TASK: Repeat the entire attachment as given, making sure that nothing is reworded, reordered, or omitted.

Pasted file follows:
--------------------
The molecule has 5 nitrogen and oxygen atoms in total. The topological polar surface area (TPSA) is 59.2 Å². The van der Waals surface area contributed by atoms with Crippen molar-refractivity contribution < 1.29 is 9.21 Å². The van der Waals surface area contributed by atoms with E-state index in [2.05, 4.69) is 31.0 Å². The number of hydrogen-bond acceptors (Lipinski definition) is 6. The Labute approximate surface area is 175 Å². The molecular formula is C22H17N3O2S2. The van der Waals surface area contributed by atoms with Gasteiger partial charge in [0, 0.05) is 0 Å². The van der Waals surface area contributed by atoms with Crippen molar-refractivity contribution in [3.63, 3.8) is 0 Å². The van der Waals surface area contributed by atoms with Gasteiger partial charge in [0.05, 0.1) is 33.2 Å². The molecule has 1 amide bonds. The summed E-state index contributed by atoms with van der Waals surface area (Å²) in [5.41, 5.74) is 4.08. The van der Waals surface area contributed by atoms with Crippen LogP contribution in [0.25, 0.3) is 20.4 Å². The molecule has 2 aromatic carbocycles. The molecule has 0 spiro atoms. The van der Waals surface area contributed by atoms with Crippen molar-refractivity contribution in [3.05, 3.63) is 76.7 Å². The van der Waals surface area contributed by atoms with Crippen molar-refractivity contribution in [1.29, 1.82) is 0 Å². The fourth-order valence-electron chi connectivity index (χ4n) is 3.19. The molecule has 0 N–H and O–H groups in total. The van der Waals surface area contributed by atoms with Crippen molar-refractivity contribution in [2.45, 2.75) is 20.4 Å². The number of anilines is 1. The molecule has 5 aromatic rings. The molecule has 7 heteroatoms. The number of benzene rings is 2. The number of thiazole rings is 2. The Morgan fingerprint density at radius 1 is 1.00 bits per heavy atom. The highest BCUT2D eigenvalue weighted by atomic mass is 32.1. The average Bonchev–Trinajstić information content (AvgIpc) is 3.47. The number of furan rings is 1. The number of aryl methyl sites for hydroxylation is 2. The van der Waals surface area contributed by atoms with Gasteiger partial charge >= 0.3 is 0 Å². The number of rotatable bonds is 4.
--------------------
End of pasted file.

The molecule has 5 nitrogen and oxygen atoms in total. The topological polar surface area (TPSA) is 59.2 Å². The van der Waals surface area contributed by atoms with Crippen molar-refractivity contribution < 1.29 is 9.21 Å². The van der Waals surface area contributed by atoms with E-state index in [2.05, 4.69) is 31.0 Å². The number of hydrogen-bond acceptors (Lipinski definition) is 6. The Labute approximate surface area is 175 Å². The molecular formula is C22H17N3O2S2. The van der Waals surface area contributed by atoms with Gasteiger partial charge in [0, 0.05) is 0 Å². The van der Waals surface area contributed by atoms with Crippen molar-refractivity contribution in [3.63, 3.8) is 0 Å². The van der Waals surface area contributed by atoms with Gasteiger partial charge in [0.05, 0.1) is 33.2 Å². The molecule has 1 amide bonds. The summed E-state index contributed by atoms with van der Waals surface area (Å²) in [5.41, 5.74) is 4.08. The van der Waals surface area contributed by atoms with Crippen LogP contribution in [0.25, 0.3) is 20.4 Å². The molecule has 2 aromatic carbocycles. The molecule has 0 spiro atoms. The van der Waals surface area contributed by atoms with Crippen molar-refractivity contribution in [3.05, 3.63) is 76.7 Å². The van der Waals surface area contributed by atoms with Crippen molar-refractivity contribution in [1.29, 1.82) is 0 Å². The fourth-order valence-electron chi connectivity index (χ4n) is 3.19. The molecule has 0 N–H and O–H groups in total. The van der Waals surface area contributed by atoms with Crippen molar-refractivity contribution in [2.45, 2.75) is 20.4 Å². The number of anilines is 1. The molecule has 5 aromatic rings. The molecule has 7 heteroatoms. The number of benzene rings is 2. The number of thiazole rings is 2. The Morgan fingerprint density at radius 1 is 1.00 bits per heavy atom. The highest BCUT2D eigenvalue weighted by atomic mass is 32.1. The average Bonchev–Trinajstić information content (AvgIpc) is 3.47. The number of furan rings is 1. The number of aryl methyl sites for hydroxylation is 2. The van der Waals surface area contributed by atoms with Gasteiger partial charge >= 0.3 is 0 Å². The number of rotatable bonds is 4.